The American artist Mark Bradford has just been announced as the official representative for the United States at the 57th Venice Biennale, which opens on May 13, 2017. It’s a worthy honor for the abstract painter, who imbues his often monumental canvases with both pointed social commentary and a variety of collaged materials as he continues to break down the hard edges of the painted grid. His sustained yet constantly evolving approach has earned him solo shows in places like the Aspen Art Museum and the Whitney and a 2009 MacArthur “Genius” grant, in addition to his new place of pride in the United States Pavilion (which will be presented by the Rose Art Museum at Brandeis University). For a quick primer on this important artist, we turn to this essay by the curator Adriano Pedrosa (excerpted from Phaidon’s Vitamin P2).
Mark Bradford’s large-scale pictures—it is hard to speak of “paintings” when so little paint is actually involved in the process—are devouring machines: they eat up all sorts of paper that the artist finds on the streets and glues to his works. Although seemingly abstract, to the careful viewer these works will reveal their true subject: the city and its streets. More specifically, they represent the neighborhood where Bradford grew up and still lives, where his home and studio (which occupies his mother’s former beauty salon, in which he once worked) are located—the predominantly black and Latino neighborhood of Leimert Park in South Los Angeles.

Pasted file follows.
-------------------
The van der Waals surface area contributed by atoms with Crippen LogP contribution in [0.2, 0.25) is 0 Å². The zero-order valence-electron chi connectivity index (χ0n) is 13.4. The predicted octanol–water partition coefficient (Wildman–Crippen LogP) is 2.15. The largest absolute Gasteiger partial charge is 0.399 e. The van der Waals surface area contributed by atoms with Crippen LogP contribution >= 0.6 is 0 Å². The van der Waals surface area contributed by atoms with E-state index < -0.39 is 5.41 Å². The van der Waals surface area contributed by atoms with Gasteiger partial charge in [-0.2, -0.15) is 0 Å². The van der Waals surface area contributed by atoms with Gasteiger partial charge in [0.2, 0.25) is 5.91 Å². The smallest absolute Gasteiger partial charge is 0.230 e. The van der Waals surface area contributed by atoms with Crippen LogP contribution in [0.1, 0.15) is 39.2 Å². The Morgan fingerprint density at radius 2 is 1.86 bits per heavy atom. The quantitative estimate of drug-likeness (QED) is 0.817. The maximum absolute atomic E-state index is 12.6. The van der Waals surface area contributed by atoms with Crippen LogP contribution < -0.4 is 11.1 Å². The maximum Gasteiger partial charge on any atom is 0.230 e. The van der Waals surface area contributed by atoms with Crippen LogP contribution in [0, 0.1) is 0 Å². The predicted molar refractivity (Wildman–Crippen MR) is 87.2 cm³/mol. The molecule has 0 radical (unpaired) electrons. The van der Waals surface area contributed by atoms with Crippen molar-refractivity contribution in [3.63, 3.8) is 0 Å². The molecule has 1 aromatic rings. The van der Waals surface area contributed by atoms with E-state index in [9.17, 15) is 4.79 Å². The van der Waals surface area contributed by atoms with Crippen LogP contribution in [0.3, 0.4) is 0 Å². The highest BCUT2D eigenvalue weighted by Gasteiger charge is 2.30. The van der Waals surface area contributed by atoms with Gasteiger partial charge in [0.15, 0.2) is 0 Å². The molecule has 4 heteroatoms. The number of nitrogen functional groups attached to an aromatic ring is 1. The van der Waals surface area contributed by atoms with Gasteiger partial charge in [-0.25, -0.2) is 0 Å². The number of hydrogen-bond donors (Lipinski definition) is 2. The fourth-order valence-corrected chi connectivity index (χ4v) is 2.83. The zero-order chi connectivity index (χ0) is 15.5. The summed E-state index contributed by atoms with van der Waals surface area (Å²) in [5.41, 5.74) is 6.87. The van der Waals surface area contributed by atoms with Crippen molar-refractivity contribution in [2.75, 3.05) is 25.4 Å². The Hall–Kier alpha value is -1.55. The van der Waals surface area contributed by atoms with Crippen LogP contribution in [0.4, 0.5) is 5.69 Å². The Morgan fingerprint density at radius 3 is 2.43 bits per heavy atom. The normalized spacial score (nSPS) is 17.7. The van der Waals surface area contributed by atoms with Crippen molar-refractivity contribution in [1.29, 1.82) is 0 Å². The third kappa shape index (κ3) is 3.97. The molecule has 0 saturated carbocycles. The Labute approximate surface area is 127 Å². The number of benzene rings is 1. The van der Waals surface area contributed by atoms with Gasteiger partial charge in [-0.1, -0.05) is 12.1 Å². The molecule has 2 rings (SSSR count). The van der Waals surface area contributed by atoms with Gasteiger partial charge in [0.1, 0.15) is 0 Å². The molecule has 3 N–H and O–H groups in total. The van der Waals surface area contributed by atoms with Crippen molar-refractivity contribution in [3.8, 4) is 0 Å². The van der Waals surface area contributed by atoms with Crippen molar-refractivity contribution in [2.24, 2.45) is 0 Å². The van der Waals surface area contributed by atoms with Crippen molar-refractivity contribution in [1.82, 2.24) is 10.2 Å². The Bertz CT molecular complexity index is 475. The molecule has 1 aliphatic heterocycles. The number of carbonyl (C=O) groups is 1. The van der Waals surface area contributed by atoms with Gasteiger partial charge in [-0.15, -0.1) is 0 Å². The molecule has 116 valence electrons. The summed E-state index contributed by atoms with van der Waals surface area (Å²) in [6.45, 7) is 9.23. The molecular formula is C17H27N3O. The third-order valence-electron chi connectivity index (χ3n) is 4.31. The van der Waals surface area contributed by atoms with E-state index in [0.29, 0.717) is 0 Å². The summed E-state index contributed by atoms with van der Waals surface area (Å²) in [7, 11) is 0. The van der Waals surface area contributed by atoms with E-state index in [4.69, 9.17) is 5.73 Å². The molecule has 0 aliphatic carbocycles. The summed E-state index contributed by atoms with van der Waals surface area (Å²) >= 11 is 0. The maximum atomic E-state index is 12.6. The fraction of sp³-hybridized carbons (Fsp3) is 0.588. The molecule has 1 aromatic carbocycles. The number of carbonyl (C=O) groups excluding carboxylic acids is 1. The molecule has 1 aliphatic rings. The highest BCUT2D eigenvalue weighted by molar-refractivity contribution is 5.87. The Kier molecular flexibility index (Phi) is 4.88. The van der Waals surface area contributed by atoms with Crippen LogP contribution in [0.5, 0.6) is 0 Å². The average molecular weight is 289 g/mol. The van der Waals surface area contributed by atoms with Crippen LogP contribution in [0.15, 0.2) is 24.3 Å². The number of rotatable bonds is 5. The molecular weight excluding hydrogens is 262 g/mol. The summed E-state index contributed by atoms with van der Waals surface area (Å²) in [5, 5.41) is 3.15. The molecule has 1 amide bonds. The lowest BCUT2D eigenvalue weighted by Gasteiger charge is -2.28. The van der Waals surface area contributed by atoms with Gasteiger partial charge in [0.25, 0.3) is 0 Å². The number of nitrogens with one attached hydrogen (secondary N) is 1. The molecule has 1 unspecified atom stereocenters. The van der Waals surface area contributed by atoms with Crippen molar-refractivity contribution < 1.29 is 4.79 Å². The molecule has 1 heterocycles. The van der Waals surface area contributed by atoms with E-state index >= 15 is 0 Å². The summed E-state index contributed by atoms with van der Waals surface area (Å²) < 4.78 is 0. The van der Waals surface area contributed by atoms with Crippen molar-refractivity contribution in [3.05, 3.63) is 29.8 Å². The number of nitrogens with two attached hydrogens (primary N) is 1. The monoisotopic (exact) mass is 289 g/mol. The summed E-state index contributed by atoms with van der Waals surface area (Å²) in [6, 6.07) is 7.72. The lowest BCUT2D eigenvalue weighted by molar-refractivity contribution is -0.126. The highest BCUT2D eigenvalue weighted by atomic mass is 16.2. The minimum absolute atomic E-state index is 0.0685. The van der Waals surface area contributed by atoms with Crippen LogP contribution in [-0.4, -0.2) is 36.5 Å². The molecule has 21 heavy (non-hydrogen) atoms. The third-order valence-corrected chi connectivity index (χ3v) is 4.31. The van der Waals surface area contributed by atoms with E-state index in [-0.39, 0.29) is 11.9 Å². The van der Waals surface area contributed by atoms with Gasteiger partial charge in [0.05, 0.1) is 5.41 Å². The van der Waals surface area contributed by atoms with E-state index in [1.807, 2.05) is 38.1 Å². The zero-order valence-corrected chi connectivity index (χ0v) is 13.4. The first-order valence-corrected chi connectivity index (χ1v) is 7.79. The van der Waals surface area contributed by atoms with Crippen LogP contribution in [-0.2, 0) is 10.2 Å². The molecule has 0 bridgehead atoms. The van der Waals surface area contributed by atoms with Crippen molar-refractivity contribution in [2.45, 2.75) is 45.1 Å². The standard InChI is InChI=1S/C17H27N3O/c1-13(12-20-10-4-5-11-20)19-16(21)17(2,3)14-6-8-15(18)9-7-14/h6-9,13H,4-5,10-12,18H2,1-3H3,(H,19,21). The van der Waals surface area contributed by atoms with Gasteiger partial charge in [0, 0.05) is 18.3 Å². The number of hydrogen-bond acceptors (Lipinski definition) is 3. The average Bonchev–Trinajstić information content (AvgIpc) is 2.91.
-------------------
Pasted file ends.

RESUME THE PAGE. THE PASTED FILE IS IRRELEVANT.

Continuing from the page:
In this sense, the work’s primary material is literally uprooted from its highly charged context and becomes deeply contaminated by it: paper advertisements and billboard posters found on the streets are recycled into fine-art material. Sections of amassed newspapers may advertise legal services for divorce or debt, cosmetic improvements of different sorts or programs for achieving sobriety. Bradford describes this hitherto unnamed material, usually cheap, disposable, and often printed simply in one or two bright colors, as “merchant posters,” referring to the promotional material of self- or family-run businesses. In increasingly technological times, where printed paper is being replaced by digital media both indoors and out, the artist becomes a “paper chaser.”
The resulting pictures are deceptively abstract. They are intricate and layered compositions, paper patchworks that conceptually weave a variety of urban threads. One might perceive nets, grids, and maps, yet it is difficult to draw, let alone close, a final circle. As such, they remain open to interpretation, up for grabs to viewers, critics, and collectors alike. Fully abstract they cannot be, since there is nothing autonomous, sublime, otherworldly, or detached from real life about these pictures.
Bradford’s surfaces are loaded with the detritus of everyday life, an endless superposition of scraps of paper that carry their own meaning and history. And if the original sources seem to be rendered abstract, their DNA is never truly erased. If one were to ask what it is, ultimately, that the works portray, the answer would have to be the city itself. Metonymically, what is here is the city, the street, the economy, the periphery, the margins—a fragment of life in Leimert Park. Connections have been drawn with the work of Mimmo Rotella, Jackson Pollock, and Richard Diebenkorn, and one may speak of Neoplasticism and Analytical Cubism, but the true reference here is Hélio Oiticica, who brought street life and the favela to his pictorial works, pushing us to experience color and form through the body and life itself.
Bradford’s pictures are deeply ingrained in city life, and if at times the messages of these pictures are plural and elusive, at others they can touch us in a direct and poignant way, as is the case with a work from 2008 entitled A Truly Rich Man is One Whose Children Run Into His Arms When His Hands are Empty.